A Napier man rescued after plunging 100 metres down the cliff face of Te Mata Peak while paragliding has no memory of what happened.
Ken Nightingale said the last image in his mind was of another paraglider launching ahead of him on Tuesday, but the terrifying midair moments before hitting the maunga elude him.
"The next thing I remember is waking up in the chopper.
"I have no recollection of the 'oh s... moment'."
Emergency services were called to the accident at the popular launching site about 4.40pm on Tuesday with the rescue helicopter airlifting Nightingale off the ledge about 5.30pm.
Speaking from Hawke's Bay Hospital on Friday morning, Nightingale said he was adjusting to life with crutches, a few broken ribs, and what he described as a "mildly punctured lung".
"[I have] a few scrapes here and there which you'd fully expect.
"All in all I'm in reasonably fine condition."
The motorcycle safety instructor said he'd had his fair of bike accidents but had never had a similar incident while paragliding.
He also understands the dynamics at play when flying, having held a pilot's licence for 10 years and flown model aeroplanes for 15 years after that.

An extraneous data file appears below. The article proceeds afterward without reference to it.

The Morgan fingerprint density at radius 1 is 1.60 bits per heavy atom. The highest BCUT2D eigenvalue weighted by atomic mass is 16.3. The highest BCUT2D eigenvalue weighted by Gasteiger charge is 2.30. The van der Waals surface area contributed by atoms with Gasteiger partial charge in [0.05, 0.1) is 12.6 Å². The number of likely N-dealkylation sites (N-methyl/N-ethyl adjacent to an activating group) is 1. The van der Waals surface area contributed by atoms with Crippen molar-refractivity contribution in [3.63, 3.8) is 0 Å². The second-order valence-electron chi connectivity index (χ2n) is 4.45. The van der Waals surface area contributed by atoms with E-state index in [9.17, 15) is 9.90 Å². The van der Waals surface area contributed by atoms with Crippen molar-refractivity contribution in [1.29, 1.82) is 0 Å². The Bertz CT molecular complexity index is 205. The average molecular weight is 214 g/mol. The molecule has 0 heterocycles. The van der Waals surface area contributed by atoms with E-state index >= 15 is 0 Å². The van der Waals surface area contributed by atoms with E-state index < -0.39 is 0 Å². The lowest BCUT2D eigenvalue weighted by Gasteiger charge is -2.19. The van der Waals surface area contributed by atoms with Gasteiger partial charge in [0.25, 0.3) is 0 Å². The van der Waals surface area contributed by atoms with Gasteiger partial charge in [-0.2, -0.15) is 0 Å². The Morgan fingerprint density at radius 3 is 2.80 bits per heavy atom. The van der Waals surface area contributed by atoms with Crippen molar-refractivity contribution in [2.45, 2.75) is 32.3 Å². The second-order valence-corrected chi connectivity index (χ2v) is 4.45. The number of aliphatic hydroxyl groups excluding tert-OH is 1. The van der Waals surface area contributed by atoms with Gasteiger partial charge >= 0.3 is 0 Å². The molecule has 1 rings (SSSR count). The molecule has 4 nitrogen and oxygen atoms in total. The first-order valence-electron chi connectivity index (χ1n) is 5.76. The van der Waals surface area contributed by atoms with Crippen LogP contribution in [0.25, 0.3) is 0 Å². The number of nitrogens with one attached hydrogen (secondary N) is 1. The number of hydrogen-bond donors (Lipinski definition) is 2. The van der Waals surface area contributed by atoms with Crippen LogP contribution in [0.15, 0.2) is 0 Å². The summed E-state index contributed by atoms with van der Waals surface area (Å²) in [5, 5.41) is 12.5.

"I've been flying all my life."
While he's been paragliding for about six years, he's found it more difficult since move to Hawke's Bay from Auckland.
"The flying issues here are different. I found the flying opportunities a lot more limited."
Due to working on weekends when most other flyers are keen, he jumped at the chance when a few others were looking at the weather conditions on Tuesday.
"The average John public watching a paraglider doesn't know what's going on.
"People think you walk off but you actually don't. You're in the air way before you take off."
Taking a stab in the dark at what happened, he said there had been "the occasional puff of breeze from the left".
He believes as he launched it came through a bit stronger, collapsing his left wing while his right remained inflated, sending him into a spiral and into the cliff face.
"That is the risk spot.
"If this had happened at 100 feet or 200 feet up I probably wouldn't have had any problems but this happened very close to the ground."
Nightingale said he had mostly blocked what happened out but understood a member of the public had climbed down to help him.
"I have climbed that hill before and that is a very scary climb, so they were very brave."
He was also a "big supporter" of the rescue helicopter and thanked their crews for attending.
While he still faces several weeks of recovery and would likely need a new helmet, he didn't seem put off of flying from the experience.